So what is keeping the aussie at bay so tame? Currencies have surely defied returns before. Economic fundamentals and the broader theme of market risk certainly argue in favor of a stronger exchange rate. The slow rollout of the vaccine in Australia could undermine investor confidence in the outlook. Rising tensions with China could be another reason, as exports to Australia’s largest market are on the line due to Canberra siding with Washington on foreign affairs issues. However, while both factors have the potential to erupt into something bigger in the future, especially the latter, they have yet to make their mark on the markets and are currently low on the list of investor concerns. .
Thus, everything suggests that the aussie’s underperformance can be explained by the yield spread between Australian and US sovereign bonds, which tightened sharply in March. However, it is important to stress here that the yield spreads are supported by central bank policy and that a significant policy shift is looming on the horizon for both the Federal Reserve and the RBA.
Who will collapse first?
The Fed could signal that it will soon begin ending its QE as early as its June meeting in just under two weeks, while the RBA has already signaled that a major announcement is underway at its July meeting. However, it may be wrong to assume that this would represent the end of the RBA trying to outsmart the Fed and the start of a new race to get out of the pandemic stimulus.
In all likelihood, the Fed will try to stay as accommodating as possible, easing conical nervousness at every opportunity. But what’s more important is what RBA policymakers decide in July. Rumors suggest that the Bank will launch a plan to buy indefinite bonds. A weekly AGB buying target to be reviewed periodically could replace the latest A $ 100 billion round of quantitative easing when it expires in September.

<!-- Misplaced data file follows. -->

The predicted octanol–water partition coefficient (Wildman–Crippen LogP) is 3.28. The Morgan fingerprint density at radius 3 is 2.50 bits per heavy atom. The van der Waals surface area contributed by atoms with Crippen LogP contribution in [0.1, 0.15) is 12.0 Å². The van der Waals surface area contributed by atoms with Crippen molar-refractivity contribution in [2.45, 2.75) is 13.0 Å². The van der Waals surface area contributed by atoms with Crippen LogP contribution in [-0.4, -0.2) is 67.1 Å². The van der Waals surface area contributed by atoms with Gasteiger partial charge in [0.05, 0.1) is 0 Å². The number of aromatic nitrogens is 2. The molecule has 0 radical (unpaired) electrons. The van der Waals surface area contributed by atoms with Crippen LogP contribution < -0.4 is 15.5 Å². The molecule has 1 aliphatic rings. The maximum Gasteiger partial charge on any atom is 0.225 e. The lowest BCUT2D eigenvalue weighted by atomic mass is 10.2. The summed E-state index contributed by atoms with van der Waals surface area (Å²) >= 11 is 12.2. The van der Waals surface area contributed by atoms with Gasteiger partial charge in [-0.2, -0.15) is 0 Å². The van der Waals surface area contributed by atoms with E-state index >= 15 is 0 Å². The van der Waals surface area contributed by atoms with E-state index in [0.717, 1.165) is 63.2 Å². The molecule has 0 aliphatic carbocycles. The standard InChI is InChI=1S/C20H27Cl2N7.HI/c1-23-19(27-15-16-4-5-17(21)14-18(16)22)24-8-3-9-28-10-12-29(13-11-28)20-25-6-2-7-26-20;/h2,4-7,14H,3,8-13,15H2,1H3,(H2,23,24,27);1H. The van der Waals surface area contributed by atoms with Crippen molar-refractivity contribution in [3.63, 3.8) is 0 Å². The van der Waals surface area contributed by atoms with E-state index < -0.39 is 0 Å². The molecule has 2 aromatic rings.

RBA could surpass the Fed
Such a move could be powerful enough to keep the 10-year yield from climbing as the RBA gradually pulls out of the bond market, and all indications are that this will indeed be a slow process.
The RBA has made it clear that it wants to see wage growth reach 3% on a sustainable basis; it is currently half of 1.5% year-on-year. Policymakers believe this is crucial for inflation to rise and stay within the target range of 2-3%. But with an annual CPI of just 1.1% in the first quarter, there is still a long way to go and probably a lot more than what it will take for the Fed to meet its targets given that inflation is already on the rise. to soar in the United States.
Is the only way down for the aussie?
So where does all this leave the Australian dollar? If such a scenario were to occur, it is difficult to see the Aussie resuming its uptrend against the greenback anytime soon. After consolidating for more than three months, the 50-day Aussie / Dollar moving average (MA) has stabilized and the medium-term outlook for the pair is clearly neutral.
If the Aussie is unable to crush its February high of $ 0.8007 soon and continues to hover around the 23.6% Fibonacci retracement of the last rising leg, it will only be a matter of time before that the MA at 50 and 200 days do not meet. This could pave the way for a deeper retracement, drawing attention to the 50% and 61.8% Fibonacci levels of $ 0.7497 and $ 0.7377, respectively.
As it stands, yield dynamics trump strong Aussie fundamentals, weighing on the currency. This dynamic may well change over the next few weeks, but the odds for now are against the Aussie.